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NCJRS Abstract

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NCJ Number: 76916 Find in a Library
Title: Jurisdiction Over Abuse and Neglect (From Juvenile Justice Standards Symposium, P 182-253, 1979 - See NCJ-76912)
Author(s): E A Moore
Date Published: 1979
Page Count: 72
Format: Document
Language: English
Country: United States of America
Annotation: A symposium presentation and subsequent discussion focus on the issue of court jurisdiction over child abuse and neglect cases, with emphasis on three proposed sets of standards on the subject.
Abstract: The proposed standards include those of the Joint Commission of the Institute for Judicial Administration and the American Bar Association (IJA/ABA), the National Advisory Committee for Juvenile Justice and Delinquency Prevention (NAC), and the Task Force on Juvenile Justice and Delinquency Prevention. With few exceptions, the three sets of standards offer parallel recommendations and are based on the positions that juvenile and family court intervention in the lives of families should only be as a last resort and only in exceptional circumstances. However, a problem arises in determining what are exceptional circumstances. For example, the IJA/ABA standards fail to include, as a basis for jurisdiction, some definition of abandonment such as those included in the other sets of standards. The definitions of physical and emotional harm required before a court may exercise its jurisdiction over neglect and abuse also involve potential problems with respect to the effect on the child. The standards all greatly restrict the grounds upon which a juvenile and family court can intervene on the basis of neglect, and the IJA/ABA standards are especially revolutionary in this regard. The NAC standards take the broadest approach of the three. Unless all the standards can be broadened to protect children from both physical and emotional harm, the standards will shift too far the balance between protecting children and protecting parental rights. Nevertheless, the standards make a positive contribution by giving the court statutory power to provide needed services. An alternative which would be preferable to these standards would be the standards of the National Council of Juvenile and Family Court Judges Accreditation Committee. A formal rebuttal paper urging the adoption of the IJA/ABA standards and discussion focusing on definition of neglect and court authority to order services are included.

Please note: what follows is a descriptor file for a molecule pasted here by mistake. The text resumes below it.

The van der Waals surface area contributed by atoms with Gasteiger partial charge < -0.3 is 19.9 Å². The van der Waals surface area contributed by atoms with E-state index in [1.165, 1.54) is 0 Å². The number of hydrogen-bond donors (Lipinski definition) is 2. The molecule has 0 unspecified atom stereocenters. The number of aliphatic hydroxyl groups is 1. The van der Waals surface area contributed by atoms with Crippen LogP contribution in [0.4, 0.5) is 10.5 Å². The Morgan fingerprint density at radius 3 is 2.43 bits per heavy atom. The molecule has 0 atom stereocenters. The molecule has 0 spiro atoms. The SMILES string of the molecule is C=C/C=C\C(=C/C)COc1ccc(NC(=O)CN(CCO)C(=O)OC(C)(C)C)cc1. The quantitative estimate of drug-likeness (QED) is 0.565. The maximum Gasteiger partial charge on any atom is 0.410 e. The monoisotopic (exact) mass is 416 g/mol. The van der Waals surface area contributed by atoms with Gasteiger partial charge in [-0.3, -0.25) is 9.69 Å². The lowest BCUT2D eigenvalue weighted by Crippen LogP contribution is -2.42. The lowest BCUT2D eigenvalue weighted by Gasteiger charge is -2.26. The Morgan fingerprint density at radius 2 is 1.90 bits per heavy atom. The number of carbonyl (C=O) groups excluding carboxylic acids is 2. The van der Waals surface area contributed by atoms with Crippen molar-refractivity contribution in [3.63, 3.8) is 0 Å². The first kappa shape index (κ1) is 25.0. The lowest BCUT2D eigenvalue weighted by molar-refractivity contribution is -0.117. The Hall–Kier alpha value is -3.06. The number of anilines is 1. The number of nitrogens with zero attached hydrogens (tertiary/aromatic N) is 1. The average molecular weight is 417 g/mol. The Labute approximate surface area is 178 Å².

Index Term(s): Child abuse; Child abuse situation remedies; Jurisdiction; Juvenile dependency and neglect; Juvenile justice standards; Planning-programming-budgeting system; Rights of minors
Note: This document is available on microfiche under NCJ 76912.
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